This review paper considers the connection between employment and criminal behavior. We first examine theories that suggest a link between work and crime at different life course stages. Next, longitudinal studies and statistical approaches to specifying the relationship are discussed. Results of existing studies are organized into discussions of work intensity and adolescent delinquency, job characteristics and crime, and unemployment and crime rates.We then offer a more focused discussion of ex-offenders and reentry. The paper concludes with a brief summary of what has been learned, suggesting that investments in longitudinal investigations have yielded important new knowledge about when and how work matters for crime and delinquency.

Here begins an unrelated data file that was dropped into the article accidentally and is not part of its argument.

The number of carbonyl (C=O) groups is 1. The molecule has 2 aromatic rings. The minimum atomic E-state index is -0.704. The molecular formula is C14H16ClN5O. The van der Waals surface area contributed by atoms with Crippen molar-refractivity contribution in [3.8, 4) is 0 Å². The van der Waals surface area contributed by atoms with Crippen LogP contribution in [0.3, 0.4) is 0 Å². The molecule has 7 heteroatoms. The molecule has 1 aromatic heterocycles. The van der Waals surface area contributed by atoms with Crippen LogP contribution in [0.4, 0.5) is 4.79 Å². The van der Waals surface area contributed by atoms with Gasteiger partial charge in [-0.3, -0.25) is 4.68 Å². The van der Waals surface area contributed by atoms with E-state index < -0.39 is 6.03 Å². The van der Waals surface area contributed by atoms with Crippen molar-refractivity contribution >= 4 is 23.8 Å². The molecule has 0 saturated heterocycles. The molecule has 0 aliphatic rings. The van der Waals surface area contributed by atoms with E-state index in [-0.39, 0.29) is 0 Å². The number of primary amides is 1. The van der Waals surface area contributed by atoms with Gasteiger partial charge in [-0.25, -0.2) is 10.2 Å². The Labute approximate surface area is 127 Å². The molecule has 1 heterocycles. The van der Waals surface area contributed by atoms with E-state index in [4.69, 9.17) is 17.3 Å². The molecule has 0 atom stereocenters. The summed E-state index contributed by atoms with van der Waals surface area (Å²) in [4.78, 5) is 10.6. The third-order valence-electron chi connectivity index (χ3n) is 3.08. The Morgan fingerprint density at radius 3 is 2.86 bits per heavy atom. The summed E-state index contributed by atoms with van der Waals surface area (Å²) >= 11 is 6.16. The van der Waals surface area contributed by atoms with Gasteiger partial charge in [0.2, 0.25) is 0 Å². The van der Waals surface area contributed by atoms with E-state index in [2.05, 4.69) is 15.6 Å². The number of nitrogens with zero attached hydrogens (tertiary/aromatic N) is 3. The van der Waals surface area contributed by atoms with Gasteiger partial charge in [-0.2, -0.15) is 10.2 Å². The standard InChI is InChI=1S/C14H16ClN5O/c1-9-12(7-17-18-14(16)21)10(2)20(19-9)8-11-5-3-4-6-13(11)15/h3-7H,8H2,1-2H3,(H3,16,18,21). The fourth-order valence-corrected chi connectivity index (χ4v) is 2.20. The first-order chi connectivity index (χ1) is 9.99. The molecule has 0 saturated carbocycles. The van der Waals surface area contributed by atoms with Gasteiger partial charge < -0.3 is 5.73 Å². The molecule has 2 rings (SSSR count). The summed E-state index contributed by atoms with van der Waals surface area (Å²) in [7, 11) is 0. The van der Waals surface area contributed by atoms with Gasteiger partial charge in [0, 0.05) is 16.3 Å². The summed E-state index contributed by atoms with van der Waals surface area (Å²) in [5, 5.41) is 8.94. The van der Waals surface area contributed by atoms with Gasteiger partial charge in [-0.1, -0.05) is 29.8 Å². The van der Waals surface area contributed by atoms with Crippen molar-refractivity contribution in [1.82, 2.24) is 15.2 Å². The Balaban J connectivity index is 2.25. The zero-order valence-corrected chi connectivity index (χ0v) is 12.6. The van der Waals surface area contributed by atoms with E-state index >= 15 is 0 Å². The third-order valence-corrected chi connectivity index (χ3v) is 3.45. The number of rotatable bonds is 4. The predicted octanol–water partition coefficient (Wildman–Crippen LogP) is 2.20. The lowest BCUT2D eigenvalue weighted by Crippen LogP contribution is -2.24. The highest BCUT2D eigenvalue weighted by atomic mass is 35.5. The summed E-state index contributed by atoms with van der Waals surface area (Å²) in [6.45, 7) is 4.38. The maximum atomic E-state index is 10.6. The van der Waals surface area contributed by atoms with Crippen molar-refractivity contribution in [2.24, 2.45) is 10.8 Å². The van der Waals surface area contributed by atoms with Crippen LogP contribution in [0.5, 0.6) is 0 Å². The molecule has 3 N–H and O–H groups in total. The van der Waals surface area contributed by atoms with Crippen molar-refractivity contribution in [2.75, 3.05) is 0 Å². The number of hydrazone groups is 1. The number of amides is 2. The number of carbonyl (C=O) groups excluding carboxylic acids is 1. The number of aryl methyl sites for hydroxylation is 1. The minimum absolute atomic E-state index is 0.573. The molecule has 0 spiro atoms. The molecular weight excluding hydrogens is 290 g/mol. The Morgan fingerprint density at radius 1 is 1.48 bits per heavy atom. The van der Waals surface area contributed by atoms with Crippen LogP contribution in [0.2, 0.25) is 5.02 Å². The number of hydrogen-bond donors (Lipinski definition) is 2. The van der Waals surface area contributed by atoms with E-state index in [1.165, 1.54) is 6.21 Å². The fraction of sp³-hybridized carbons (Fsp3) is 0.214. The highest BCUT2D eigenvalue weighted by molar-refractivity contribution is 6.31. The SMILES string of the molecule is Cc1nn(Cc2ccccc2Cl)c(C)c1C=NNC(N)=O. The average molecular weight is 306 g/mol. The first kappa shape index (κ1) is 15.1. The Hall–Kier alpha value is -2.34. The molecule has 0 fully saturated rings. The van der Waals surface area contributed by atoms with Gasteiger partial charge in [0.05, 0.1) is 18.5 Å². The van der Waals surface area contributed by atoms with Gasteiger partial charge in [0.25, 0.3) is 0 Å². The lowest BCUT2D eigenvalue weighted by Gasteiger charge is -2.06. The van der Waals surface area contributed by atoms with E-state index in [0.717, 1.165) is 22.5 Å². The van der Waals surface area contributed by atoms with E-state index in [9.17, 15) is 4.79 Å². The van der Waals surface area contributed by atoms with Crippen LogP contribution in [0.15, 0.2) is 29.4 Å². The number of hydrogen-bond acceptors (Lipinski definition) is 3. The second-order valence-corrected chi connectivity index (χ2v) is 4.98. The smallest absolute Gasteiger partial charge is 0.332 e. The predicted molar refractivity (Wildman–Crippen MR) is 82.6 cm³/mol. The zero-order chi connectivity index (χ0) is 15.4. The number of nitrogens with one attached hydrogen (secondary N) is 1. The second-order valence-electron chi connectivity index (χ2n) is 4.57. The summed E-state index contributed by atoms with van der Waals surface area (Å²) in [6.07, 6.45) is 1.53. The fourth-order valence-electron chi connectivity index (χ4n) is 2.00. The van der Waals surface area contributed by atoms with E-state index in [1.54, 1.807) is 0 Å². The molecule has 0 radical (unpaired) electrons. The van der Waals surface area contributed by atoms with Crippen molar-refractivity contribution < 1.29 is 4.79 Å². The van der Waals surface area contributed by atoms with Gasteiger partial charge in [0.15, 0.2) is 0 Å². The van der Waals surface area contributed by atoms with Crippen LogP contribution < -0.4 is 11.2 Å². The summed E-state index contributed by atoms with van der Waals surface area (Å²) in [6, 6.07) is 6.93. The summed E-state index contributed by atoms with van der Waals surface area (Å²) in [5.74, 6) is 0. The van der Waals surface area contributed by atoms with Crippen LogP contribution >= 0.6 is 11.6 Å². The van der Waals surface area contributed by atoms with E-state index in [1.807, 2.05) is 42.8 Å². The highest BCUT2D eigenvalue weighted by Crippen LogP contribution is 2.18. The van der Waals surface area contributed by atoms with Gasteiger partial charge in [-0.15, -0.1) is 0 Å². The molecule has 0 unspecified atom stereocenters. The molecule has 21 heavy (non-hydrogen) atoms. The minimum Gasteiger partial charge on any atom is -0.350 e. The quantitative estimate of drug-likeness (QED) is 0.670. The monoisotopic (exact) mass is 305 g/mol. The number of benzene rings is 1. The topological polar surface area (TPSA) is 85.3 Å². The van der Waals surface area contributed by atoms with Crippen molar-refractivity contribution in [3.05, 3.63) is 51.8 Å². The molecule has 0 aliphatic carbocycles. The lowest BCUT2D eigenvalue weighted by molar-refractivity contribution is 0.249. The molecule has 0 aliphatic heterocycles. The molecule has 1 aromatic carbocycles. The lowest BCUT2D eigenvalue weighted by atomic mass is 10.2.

- Crime Rate
- American Sociological Review
- Informal Social Control
- Criminal Career
- Adolescent Delinquency
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Uggen, C., Wakefield, S. (2008). What have we Learned from Longitudinal Studies of Work and Crime?. In: Liberman, A.M. (eds) The Long View of Crime: A Synthesis of Longitudinal Research. Springer, New York, NY. https://doi.org/10.1007/978-0-387-71165-2_6
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